A study by sociologists from the University of Washington found that people are more likely to file for divorce at two peak times of the year: just after the summer holidays and in the New Year. So now, at the start of January 2017, we are heading into the one of the hot spots for separation and divorce.
But what are the main reasons for the breakdown of a marriage and what are the legal grounds for divorce in the UK? And what are the main consequences that must be dealt with in order for a divorce to be completed with the least stress and distress for all involved?
The Main Reasons for Marital Breakdown
The causes of marital breakdown are as varied and complex as the people who are divorcing. However, according to the expert, Elizabeth S. Scott, it seems that the reasons for divorce can fall into three general categories.
The first reason is that the marriage was a mistake from the outset, mainly because the information about each other or the expectations of the marriage was inadequate. Then, when this information finally surfaces, the marriage runs into trouble.
The second situation is when one or both partners changes over time, to the point that the couple is no longer compatible.
The final reason is that the initial commitment cannot be sustained over time. When this happens, people make choices that are inconsistent with their relationship and incompatible with maintaining a lasting marriage. This may not be surprising, given that even in successful marriages, ‘partners will be tempted to engaged in selfish behaviour that undermines the stability of the relationship’.
The Five Grounds for Divorce in the UK
So, on what grounds can you apply for a divorce? The UK government website www.gov.uk lays out the reasons very clearly : you must prove your marriage has irreparably broken down due to one of these five scenarios.
- On the grounds of adultery. In this case, you or your partner had sexual intercourse with someone else. However, you cannot give adultery as a reason for divorce if you lived together for 6 months after you found out about the affair.
- There has been unreasonable behaviour such as abuse – physical, psychological, sexual or financial. These abuses include incidents such as physical violence, threats and intimidation and with-holding money for abusive purposes
- Desertion – simply when your partner has left without your agreement and without good reason.
- You have lived separately for more than 2 years. In this case, your partner must agree to the divorce in writing.
- You have lived separately for more than 5 years. In this case, you do not need the agreement of your partner to apply for a divorce.
Divorce in the 21st Century
Of course, ‘divorce does not just happen on the day that the divorce decree is issued: it is a long, drawn-out process’. It is unusual for partners to reach the decision to divorce simultaneously: often one partner wants to end the marriage more than the other. It is notable however that while men are less likely than women to directly initiate the process of divorce, they are more likely to sabotage their relationship in order to push their partner to end the marriage.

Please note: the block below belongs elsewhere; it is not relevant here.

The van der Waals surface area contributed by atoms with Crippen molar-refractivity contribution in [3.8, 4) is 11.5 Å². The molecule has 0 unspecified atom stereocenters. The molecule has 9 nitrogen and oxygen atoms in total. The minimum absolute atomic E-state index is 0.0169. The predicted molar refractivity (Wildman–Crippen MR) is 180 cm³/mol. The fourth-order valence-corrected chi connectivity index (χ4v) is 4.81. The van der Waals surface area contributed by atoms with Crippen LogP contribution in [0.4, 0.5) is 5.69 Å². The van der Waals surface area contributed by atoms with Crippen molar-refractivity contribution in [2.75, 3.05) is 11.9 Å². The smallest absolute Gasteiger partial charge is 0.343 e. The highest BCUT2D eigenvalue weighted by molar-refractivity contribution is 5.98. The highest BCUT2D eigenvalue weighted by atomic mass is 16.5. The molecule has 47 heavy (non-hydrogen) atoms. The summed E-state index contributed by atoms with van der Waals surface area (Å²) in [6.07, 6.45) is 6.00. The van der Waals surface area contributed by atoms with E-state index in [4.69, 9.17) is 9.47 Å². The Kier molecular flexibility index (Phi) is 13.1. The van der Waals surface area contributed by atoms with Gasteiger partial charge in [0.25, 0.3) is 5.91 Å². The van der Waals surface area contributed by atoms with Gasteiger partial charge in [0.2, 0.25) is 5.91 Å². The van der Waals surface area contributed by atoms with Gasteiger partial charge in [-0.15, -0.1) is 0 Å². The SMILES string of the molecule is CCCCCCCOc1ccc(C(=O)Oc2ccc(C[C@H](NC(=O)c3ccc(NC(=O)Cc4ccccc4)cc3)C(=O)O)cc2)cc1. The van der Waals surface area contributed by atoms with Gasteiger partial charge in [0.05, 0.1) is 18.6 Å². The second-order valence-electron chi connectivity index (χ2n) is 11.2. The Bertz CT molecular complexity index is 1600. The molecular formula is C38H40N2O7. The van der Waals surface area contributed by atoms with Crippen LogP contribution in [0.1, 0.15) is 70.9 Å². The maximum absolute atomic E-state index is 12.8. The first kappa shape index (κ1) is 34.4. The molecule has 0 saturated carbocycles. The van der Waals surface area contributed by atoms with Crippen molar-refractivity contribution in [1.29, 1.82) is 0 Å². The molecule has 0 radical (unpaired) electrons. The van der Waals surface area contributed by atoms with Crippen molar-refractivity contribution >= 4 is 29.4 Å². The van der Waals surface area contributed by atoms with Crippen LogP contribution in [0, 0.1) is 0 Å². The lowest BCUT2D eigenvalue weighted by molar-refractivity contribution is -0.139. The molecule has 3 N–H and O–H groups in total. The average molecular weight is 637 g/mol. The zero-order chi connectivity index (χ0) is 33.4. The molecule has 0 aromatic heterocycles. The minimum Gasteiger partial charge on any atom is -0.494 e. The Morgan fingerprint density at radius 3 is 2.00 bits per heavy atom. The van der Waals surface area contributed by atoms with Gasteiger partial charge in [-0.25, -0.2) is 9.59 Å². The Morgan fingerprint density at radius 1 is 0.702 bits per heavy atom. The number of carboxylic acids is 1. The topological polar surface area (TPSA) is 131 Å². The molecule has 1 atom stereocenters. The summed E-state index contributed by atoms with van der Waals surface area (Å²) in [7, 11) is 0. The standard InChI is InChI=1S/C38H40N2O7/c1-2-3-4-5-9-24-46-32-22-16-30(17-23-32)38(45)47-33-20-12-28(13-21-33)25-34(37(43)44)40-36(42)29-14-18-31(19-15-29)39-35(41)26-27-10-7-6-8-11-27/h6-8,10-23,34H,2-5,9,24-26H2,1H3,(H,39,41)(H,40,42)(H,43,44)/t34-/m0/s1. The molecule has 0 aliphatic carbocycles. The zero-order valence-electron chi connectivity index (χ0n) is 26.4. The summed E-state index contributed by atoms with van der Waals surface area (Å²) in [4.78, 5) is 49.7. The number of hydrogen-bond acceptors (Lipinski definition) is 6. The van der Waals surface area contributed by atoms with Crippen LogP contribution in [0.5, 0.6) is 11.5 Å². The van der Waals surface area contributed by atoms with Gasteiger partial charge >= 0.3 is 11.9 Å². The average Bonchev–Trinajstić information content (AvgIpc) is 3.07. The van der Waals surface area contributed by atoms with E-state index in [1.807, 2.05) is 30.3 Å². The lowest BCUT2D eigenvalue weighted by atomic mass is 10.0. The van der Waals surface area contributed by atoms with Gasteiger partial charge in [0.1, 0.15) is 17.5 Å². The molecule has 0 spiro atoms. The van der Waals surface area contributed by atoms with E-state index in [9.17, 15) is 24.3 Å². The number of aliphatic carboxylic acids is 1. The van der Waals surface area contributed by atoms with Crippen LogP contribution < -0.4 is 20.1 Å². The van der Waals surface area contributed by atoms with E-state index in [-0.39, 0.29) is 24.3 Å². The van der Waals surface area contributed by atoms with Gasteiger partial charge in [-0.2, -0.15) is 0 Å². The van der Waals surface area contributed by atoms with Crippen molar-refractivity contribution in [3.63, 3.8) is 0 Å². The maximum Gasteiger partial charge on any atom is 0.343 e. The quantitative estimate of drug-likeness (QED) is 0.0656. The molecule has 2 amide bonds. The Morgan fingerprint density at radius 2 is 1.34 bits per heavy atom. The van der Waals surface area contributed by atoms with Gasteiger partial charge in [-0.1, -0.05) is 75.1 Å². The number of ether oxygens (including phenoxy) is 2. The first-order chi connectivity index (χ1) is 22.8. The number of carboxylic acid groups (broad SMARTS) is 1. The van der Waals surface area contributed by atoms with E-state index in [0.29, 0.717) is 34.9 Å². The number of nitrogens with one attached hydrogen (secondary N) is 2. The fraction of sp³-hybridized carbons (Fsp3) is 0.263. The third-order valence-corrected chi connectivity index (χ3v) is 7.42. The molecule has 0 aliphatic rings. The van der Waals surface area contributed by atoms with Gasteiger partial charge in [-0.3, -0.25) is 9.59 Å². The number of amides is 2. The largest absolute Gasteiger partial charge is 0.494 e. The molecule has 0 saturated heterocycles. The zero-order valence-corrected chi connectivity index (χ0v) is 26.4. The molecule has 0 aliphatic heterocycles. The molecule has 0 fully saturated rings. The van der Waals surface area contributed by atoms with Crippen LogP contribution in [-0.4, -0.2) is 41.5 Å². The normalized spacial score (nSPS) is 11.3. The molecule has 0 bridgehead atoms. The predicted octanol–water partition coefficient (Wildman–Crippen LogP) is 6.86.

That said, no matter who initiates the divorce proceedings, both partners have to undertake and organise the practicalities of separation, which can be distilled into these five general tasks.
Five Practicalities of Separation and Divorce
The book, ‘A Marriage End in Divorce: Causes & Consequences’ highlights the following five practicalities of separation and divorce.
- Couples must separate psychologically and emotionally, in order to assert their separate personalities and identities. This allows time to grieve the loss of the marriage and to begin a new life, with redefined or entirely new goals and values.
- If parents, they must learn to co-parent as well as to become single parents. This requires substantial cooperation in order to maintain consistent boundaries, which in turn reduces confusion and distress for children.
- They must separate from each other financially. Supporting two households is more complex and more expensive than supporting one. For this to be successful careful organisation and planning is vital.
- Social networks need to be re-established as the partners begin to re-establish themselves as single. Depending on circumstances, children may also experience changes in their social networks.
- From a legal standpoint, the legality of the divorce needs to be settled, including details of financial arrangements and custody of any children.
Ultimately while divorce has the potential to be stressful and distressing, if both partners are on the same page and are able to work together, it can be quite straightforward and even turn out to be something to celebrate. As Jim Halfens, founder of Divorce Hotel said, ‘When the papers are signed, some couples say a chilly goodbye and leave [… but] sometimes it’s a moment of joy, […] it’s quite special’.
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